Your request for substitute service must be included with an affidavit that details your attempts at serving your spouse personally. Suppose you do know where your spouse lives or works, but you just haven't been able to help them at those locations personally. In that case, the judge can agree to allow a process server to leave a copy of the divorce papers with anyone at that residence over the age of 16. This is the most common alternative service method when you know where to locate your spouse.

Posting notice and Service by Publication

Two lesser utilized methods of service of your spouse are service by posting and service by publication. These methods are less used because the chances of providing your spouse with actual notice of the divorce are meager by either method. The law allows constructive notice to be completed via these methods, but this is a hypothetical notice provided to your spouse. It could be argued that your spouse managed to come across the petition posted on the courthouse steps or in the newspaper for their area. It is doubtful that actual, real notice has been provided to the extent that your spouse will be made aware of your having filed for divorce.

A pivotal distinction to draw is that service by posting is usually only allowed by judges if you and your spouse do not have any children together. A service attempt by publication is needed when you have children with your spouse. The reasoning here is that it is more likely that your spouse will be provided with actual notice by having your petition posted in a newspaper since, theoretically, it could be accessed on your spouse's driveway or at a corner store. Unless your spouse finds him or herself at the courthouse, posting there would likely alert your spouse to anything going on related to a divorce.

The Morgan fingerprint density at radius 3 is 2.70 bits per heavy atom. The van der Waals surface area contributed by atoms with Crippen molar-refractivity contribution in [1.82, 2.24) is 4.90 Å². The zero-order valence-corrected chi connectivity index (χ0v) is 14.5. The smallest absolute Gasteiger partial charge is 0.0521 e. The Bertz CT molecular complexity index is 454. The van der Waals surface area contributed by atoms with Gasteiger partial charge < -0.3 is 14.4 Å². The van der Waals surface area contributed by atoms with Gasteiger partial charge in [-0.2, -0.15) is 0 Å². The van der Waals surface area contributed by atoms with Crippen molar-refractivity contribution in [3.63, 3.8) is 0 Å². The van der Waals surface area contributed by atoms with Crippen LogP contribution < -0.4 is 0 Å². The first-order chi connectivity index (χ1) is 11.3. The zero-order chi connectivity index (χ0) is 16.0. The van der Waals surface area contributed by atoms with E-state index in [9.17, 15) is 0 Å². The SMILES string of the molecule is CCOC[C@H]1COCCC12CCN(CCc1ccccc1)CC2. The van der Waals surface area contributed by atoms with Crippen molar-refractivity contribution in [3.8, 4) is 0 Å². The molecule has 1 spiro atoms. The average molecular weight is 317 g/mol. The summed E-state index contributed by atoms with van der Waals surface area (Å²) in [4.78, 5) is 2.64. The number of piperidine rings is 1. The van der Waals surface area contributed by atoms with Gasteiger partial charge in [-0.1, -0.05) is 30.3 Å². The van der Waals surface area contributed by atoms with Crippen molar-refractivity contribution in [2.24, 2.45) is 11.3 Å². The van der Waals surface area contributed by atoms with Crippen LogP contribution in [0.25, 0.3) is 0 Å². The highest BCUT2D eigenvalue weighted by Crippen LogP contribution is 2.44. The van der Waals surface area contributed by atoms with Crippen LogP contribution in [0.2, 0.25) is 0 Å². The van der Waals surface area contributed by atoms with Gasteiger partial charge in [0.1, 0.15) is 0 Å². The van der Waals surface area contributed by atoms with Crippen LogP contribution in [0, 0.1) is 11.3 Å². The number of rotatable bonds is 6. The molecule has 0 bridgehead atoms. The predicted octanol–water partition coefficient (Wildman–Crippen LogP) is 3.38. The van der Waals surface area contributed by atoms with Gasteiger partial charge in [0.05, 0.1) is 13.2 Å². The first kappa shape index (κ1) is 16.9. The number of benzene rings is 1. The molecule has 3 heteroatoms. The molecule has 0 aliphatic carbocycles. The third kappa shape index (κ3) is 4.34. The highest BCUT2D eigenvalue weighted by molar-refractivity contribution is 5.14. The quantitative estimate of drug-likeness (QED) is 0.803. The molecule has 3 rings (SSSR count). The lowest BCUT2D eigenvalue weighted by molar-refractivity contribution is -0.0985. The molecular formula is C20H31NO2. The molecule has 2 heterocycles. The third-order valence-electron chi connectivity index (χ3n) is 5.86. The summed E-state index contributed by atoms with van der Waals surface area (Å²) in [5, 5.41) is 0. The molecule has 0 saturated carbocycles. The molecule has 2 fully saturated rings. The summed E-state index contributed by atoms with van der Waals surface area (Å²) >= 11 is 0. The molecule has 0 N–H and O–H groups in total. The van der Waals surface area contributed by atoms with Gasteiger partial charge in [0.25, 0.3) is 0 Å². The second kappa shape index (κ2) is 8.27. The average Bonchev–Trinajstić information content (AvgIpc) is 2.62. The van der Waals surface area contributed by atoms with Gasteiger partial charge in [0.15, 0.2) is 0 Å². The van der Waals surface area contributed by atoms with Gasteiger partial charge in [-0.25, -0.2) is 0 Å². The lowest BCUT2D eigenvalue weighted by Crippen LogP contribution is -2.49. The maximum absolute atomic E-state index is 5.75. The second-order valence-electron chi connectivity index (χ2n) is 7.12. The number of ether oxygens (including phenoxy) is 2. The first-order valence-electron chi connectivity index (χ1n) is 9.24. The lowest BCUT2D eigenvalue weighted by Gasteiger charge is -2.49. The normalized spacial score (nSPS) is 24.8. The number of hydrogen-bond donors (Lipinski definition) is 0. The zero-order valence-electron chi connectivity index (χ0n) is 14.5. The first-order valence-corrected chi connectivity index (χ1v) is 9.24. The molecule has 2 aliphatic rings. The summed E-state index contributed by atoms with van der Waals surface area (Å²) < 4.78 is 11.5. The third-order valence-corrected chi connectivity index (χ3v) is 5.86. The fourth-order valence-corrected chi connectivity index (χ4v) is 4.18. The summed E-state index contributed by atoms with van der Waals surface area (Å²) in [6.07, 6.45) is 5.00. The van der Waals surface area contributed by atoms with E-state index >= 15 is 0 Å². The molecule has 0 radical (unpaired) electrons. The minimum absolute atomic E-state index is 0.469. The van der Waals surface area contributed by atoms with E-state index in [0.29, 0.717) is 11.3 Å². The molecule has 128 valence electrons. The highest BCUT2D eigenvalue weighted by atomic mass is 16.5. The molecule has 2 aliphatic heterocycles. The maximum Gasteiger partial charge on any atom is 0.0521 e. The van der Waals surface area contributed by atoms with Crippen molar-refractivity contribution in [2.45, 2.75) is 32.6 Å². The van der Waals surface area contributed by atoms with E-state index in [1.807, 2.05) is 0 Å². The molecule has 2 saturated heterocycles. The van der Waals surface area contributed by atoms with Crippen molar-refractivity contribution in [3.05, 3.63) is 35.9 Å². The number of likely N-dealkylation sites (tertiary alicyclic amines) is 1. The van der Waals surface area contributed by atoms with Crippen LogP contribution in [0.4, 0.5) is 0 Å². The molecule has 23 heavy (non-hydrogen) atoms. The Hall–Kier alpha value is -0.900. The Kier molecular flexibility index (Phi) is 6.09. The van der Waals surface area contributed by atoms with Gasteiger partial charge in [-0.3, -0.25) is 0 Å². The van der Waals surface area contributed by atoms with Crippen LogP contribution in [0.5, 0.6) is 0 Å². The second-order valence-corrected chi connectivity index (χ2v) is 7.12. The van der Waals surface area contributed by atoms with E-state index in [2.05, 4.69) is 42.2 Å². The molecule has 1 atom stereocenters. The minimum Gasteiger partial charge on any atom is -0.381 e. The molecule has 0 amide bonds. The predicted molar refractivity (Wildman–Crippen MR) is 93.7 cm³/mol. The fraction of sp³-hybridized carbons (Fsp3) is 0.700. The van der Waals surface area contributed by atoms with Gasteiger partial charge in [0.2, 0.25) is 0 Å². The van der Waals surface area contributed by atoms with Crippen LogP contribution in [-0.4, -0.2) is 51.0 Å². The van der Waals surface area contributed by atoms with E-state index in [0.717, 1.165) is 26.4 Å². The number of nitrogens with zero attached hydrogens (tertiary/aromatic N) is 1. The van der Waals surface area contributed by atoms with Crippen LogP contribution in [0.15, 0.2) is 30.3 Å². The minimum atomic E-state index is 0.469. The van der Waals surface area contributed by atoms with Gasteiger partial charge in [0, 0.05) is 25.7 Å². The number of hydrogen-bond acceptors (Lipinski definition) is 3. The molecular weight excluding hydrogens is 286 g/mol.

What to do with the rest of the documents you file in your divorce?

Once you have served your spouse with notice of your divorce petition and the court has given you credit for having done so, you do not have to go through all of these steps when you file additional documents in your case. The remaining documents can be served by you sending them directly to your spouse or their attorney via email, fax, or hand delivery.

At this stage, you will likely have hired an attorney to represent you in the divorce, and your spouse will have done the same. The practice of most family law attorneys is to file documents electronically, as many counties in Texas require it. The electronic filing platform allows your spouse's attorney to be provided a copy of the filing, so additional steps do not need to be taken to provide notice of other documents having been filed. In our office, if documents are filed or furnished to opposing counsel, our client is then offered a copy to review and ask questions about if necessary.

Can't locate your spouse? Come back to our blog tomorrow to read more about this subject.

As it happens, you may find yourself in a position where you do not know where your spouse is when you file for divorce. We touched on this possibility in today's blog, but we will cover the topic in more detail in tomorrow's blog post. The options available to you and the methods you can undertake to locate your spouse will be covered as well.

If you have any questions about the topics covered in today's blog post, please do not hesitate to contact the Law Office of Bryan Fagan, PLLC. We proudly represent our clients across the courts of southeast Texas and would be privileged to speak to you about how we can help you as well.